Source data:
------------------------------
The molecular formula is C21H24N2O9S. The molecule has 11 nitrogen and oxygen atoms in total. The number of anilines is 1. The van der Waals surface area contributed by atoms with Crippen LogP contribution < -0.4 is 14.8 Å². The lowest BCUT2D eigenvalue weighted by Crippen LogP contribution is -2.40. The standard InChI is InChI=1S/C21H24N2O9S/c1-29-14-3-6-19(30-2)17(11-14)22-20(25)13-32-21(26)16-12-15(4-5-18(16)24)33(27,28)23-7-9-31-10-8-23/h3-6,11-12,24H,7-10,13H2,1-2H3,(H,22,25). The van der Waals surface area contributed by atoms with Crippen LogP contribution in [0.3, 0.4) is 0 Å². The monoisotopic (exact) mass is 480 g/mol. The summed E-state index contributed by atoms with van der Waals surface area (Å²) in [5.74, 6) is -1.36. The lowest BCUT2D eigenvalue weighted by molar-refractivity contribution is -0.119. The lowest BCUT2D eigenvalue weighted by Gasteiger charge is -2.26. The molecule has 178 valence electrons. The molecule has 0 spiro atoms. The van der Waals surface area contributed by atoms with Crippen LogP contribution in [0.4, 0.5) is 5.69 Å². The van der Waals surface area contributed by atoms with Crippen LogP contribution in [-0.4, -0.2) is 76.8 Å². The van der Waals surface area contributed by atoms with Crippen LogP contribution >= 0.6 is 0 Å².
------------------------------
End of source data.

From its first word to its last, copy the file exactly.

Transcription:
The molecular formula is C21H24N2O9S. The molecule has 11 nitrogen and oxygen atoms in total. The number of anilines is 1. The van der Waals surface area contributed by atoms with Crippen LogP contribution < -0.4 is 14.8 Å². The lowest BCUT2D eigenvalue weighted by Crippen LogP contribution is -2.40. The standard InChI is InChI=1S/C21H24N2O9S/c1-29-14-3-6-19(30-2)17(11-14)22-20(25)13-32-21(26)16-12-15(4-5-18(16)24)33(27,28)23-7-9-31-10-8-23/h3-6,11-12,24H,7-10,13H2,1-2H3,(H,22,25). The van der Waals surface area contributed by atoms with Crippen LogP contribution in [0.3, 0.4) is 0 Å². The monoisotopic (exact) mass is 480 g/mol. The summed E-state index contributed by atoms with van der Waals surface area (Å²) in [5.74, 6) is -1.36. The lowest BCUT2D eigenvalue weighted by molar-refractivity contribution is -0.119. The lowest BCUT2D eigenvalue weighted by Gasteiger charge is -2.26. The molecule has 178 valence electrons. The molecule has 0 spiro atoms. The van der Waals surface area contributed by atoms with Crippen LogP contribution in [0.4, 0.5) is 5.69 Å². The van der Waals surface area contributed by atoms with Crippen LogP contribution in [-0.4, -0.2) is 76.8 Å². The van der Waals surface area contributed by atoms with Crippen LogP contribution >= 0.6 is 0 Å².